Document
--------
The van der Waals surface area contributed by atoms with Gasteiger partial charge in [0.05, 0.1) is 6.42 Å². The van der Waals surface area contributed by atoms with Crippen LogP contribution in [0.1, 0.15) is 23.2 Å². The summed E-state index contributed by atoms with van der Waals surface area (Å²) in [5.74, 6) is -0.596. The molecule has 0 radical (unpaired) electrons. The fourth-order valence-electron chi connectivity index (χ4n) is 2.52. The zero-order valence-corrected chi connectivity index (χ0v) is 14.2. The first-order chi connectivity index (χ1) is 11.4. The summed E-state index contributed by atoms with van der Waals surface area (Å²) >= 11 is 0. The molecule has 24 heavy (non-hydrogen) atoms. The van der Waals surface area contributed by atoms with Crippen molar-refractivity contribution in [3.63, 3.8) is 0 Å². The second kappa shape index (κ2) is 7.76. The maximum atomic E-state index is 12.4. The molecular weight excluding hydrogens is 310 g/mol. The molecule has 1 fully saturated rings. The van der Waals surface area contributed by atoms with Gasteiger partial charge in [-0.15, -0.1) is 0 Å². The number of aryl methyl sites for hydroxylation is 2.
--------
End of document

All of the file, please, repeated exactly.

The van der Waals surface area contributed by atoms with Gasteiger partial charge in [0.05, 0.1) is 6.42 Å². The van der Waals surface area contributed by atoms with Crippen LogP contribution in [0.1, 0.15) is 23.2 Å². The summed E-state index contributed by atoms with van der Waals surface area (Å²) in [5.74, 6) is -0.596. The molecule has 0 radical (unpaired) electrons. The fourth-order valence-electron chi connectivity index (χ4n) is 2.52. The zero-order valence-corrected chi connectivity index (χ0v) is 14.2. The first-order chi connectivity index (χ1) is 11.4. The summed E-state index contributed by atoms with van der Waals surface area (Å²) >= 11 is 0. The molecule has 24 heavy (non-hydrogen) atoms. The van der Waals surface area contributed by atoms with Crippen molar-refractivity contribution in [3.63, 3.8) is 0 Å². The second kappa shape index (κ2) is 7.76. The maximum atomic E-state index is 12.4. The molecular weight excluding hydrogens is 310 g/mol. The molecule has 1 fully saturated rings. The van der Waals surface area contributed by atoms with Gasteiger partial charge in [-0.15, -0.1) is 0 Å². The number of aryl methyl sites for hydroxylation is 2.